What causes air pollution, and how do airborne pollutants affect the health of the Bay?

Air pollution affects each of the 17.7 million people who live in the Chesapeake Bay watershed. But it doesn’t just cloud the air we breathe. Airborne pollutants can also harm our land and water, fueling the growth of harmful algae blooms that create oxygen-depleted dead zones in the Bay. Randy Mosier from the Maryland Department of the Environment (MDE) explains how our watershed is affected by the “airshed” that surrounds it, and how airborne pollutants fall onto our land and into our water.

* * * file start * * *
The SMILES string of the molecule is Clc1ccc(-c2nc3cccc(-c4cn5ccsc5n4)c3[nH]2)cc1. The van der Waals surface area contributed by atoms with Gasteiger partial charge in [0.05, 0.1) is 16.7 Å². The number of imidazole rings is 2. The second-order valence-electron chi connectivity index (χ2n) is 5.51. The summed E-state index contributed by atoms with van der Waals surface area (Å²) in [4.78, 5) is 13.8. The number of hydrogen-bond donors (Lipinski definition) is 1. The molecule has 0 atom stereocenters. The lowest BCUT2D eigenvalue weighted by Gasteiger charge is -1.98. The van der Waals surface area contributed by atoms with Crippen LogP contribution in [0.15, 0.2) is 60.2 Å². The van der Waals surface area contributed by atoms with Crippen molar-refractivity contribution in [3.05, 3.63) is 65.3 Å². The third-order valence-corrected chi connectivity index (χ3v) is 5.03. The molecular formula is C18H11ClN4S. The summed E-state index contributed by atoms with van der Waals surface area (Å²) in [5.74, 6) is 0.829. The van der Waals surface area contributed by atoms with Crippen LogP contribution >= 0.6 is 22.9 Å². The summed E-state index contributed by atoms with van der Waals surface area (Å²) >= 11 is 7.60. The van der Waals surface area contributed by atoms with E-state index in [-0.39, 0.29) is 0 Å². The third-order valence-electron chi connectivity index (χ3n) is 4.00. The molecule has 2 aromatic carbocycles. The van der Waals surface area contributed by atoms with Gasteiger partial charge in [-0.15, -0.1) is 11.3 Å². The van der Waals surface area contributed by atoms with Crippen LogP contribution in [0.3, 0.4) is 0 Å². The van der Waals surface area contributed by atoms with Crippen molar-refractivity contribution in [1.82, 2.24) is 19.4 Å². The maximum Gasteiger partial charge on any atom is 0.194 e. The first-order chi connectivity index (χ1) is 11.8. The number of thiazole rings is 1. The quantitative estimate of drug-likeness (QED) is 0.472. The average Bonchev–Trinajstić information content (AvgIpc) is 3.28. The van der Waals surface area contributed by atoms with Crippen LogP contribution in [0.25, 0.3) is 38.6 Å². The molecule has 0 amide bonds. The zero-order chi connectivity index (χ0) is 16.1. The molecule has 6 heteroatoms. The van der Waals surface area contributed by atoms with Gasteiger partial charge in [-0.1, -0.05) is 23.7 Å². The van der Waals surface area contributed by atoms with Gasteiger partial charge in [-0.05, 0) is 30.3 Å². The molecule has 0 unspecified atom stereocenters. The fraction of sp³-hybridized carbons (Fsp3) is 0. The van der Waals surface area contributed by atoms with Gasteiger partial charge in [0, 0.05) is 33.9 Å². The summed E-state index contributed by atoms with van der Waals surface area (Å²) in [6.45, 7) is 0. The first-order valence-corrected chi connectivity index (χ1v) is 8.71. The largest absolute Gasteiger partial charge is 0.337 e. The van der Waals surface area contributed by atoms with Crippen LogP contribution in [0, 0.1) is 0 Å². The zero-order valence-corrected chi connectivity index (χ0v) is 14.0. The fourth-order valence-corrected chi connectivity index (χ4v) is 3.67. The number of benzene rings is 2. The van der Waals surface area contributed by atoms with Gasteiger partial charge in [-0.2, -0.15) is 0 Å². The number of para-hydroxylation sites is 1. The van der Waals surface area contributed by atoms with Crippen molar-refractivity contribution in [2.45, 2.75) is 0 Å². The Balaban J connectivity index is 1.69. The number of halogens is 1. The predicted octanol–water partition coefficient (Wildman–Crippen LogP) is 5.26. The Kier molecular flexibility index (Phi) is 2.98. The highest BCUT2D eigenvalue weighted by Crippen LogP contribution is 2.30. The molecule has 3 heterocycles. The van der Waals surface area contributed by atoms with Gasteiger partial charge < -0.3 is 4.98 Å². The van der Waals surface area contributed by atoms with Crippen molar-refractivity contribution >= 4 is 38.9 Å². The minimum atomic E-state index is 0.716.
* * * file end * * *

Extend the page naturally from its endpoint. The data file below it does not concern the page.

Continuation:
• Produced by Steve Droter and Olivier Giron
  • Music/Audio: “A Moment of Jazz” by Ancelin

Comments (1)

Eric Sprague
September 12, 2013

When air pollution does come down, it will encounter many land uses.The most likely is forest, as it covers 56% of the watershed. This is good news, as forests generally retain 85% of the nitrogen they receive. Planting more trees will allow us to capture more air pollution. Forests are air buffers.

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